The U.S. added almost 300,000 energy jobs in 2022, an increase of 3.8%, a recent federal report found.
The 2023 U.S. Energy and Employment Report (USEER) tracks employment trends across the energy sector. One of its key findings is that clean energy jobs increased in every state in the nation, adding 114,000 jobs (a 3.9% increase). The report said the trend reflects increased investments in manufacturing, infrastructure, semiconductors and clean energy technology by the Biden administration.
Clean energy technologies, led by solar and wind, accounted for more than 84% of new electric power generation jobs, while jobs related to zero emission vehicles added 38,000 jobs, a 21% jump. The growth in clean energy jobs was faster than last year due to increased federal investment.
The USEER summarizes national and state-level employment, industry, occupation and demographic information of various energy technologies, including electricity production; transmission and distribution; fuels; energy efficiency; and motor vehicles and components.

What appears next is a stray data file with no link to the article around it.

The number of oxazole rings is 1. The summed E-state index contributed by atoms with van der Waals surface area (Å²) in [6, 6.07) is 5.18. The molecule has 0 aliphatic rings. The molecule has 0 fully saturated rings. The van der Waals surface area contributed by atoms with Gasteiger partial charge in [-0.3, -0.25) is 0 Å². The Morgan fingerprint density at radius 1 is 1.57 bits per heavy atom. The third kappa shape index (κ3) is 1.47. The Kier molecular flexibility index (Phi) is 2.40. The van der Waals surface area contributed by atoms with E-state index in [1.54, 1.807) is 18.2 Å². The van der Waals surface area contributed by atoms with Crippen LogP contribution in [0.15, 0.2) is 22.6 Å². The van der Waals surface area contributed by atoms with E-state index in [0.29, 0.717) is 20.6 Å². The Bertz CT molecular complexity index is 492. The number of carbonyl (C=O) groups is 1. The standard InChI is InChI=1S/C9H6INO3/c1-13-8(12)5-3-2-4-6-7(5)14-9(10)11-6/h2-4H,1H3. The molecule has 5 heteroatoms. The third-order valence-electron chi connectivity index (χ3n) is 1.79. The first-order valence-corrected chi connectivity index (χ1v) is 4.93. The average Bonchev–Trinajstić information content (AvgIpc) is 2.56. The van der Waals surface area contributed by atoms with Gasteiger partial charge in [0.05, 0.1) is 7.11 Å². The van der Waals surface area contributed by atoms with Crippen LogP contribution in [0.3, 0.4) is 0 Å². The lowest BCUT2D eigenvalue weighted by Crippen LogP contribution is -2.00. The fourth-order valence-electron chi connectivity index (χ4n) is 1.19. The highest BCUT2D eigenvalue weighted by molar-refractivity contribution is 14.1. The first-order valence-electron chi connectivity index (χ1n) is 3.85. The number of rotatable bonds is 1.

Solar power generation employs the most workers in the clean energy sector, adding 12,000 new jobs in 2022. Clean vehicle job growth was also up with the most rapid increase in battery electric vehicle jobs, adding more than 28,000 jobs (a 27% increase).
The top states for growth in clean energy jobs were California, West Virginia and Texas. Pennsylvania also saw growth in that sector, but traditional energy sectors also saw strong numbers.
Pennsylvania had 273,364 energy workers in 2022, representing 3.4% of all U.S. energy jobs and 4.6 percent of state jobs, according to the report’s state-level data. That number was a 5.9% increase from the previous year.
The motor vehicle category employs the most workers in the state at 81,592, followed by energy efficiency at almost 70,000, transmission and distribution at 51,437, fuels at 48,405, and electric generation at 21,580.
Solar electric generation jobs in the state led all technologies at 6,300, while natural gas generation jobs were almost 3,000 and coal generation jobs were just 1,600. In the fuels sector, petroleum jobs led with 16,000, followed by natural gas with 13,600, and coal at 6,500.
The report also surveyed employers for their perspectives and found that those in Pennsylvania are optimistic about job growth in the energy sector over the next year, expecting it to increase by about 5% in each sector.